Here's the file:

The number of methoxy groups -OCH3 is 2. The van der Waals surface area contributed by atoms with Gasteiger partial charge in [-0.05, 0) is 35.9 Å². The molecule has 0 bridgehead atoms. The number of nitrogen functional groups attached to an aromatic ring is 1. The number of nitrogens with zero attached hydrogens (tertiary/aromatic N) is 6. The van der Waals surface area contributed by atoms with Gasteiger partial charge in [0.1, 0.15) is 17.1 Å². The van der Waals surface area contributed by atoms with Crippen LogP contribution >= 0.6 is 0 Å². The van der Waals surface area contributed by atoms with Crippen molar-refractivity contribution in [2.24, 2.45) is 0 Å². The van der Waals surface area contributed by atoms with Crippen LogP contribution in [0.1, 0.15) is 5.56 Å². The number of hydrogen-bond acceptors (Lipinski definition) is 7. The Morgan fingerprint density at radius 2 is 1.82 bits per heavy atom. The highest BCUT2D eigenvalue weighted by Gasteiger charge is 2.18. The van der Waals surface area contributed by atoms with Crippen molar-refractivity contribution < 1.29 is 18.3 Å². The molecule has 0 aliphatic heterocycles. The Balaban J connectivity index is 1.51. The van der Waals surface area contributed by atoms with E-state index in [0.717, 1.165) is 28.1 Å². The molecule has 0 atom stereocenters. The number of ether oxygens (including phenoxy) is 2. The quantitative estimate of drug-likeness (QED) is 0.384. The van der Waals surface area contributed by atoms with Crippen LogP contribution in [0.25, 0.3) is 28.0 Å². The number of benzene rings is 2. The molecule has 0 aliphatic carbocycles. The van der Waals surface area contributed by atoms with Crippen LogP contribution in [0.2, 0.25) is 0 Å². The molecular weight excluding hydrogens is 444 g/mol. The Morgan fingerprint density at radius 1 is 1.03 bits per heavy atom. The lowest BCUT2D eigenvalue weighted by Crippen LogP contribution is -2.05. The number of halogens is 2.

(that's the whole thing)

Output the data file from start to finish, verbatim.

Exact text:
The number of methoxy groups -OCH3 is 2. The van der Waals surface area contributed by atoms with Gasteiger partial charge in [-0.05, 0) is 35.9 Å². The molecule has 0 bridgehead atoms. The number of nitrogen functional groups attached to an aromatic ring is 1. The number of nitrogens with zero attached hydrogens (tertiary/aromatic N) is 6. The van der Waals surface area contributed by atoms with Gasteiger partial charge in [0.1, 0.15) is 17.1 Å². The van der Waals surface area contributed by atoms with Crippen LogP contribution >= 0.6 is 0 Å². The van der Waals surface area contributed by atoms with Crippen molar-refractivity contribution in [2.24, 2.45) is 0 Å². The van der Waals surface area contributed by atoms with Crippen LogP contribution in [0.1, 0.15) is 5.56 Å². The number of hydrogen-bond acceptors (Lipinski definition) is 7. The Morgan fingerprint density at radius 2 is 1.82 bits per heavy atom. The highest BCUT2D eigenvalue weighted by Gasteiger charge is 2.18. The van der Waals surface area contributed by atoms with Crippen molar-refractivity contribution < 1.29 is 18.3 Å². The molecule has 0 aliphatic heterocycles. The Balaban J connectivity index is 1.51. The van der Waals surface area contributed by atoms with E-state index in [0.717, 1.165) is 28.1 Å². The molecule has 0 atom stereocenters. The number of ether oxygens (including phenoxy) is 2. The quantitative estimate of drug-likeness (QED) is 0.384. The van der Waals surface area contributed by atoms with Crippen LogP contribution in [0.25, 0.3) is 28.0 Å². The number of benzene rings is 2. The molecule has 0 aliphatic carbocycles. The van der Waals surface area contributed by atoms with Crippen LogP contribution in [0.2, 0.25) is 0 Å². The molecular weight excluding hydrogens is 444 g/mol. The Morgan fingerprint density at radius 1 is 1.03 bits per heavy atom. The lowest BCUT2D eigenvalue weighted by Crippen LogP contribution is -2.05. The number of halogens is 2.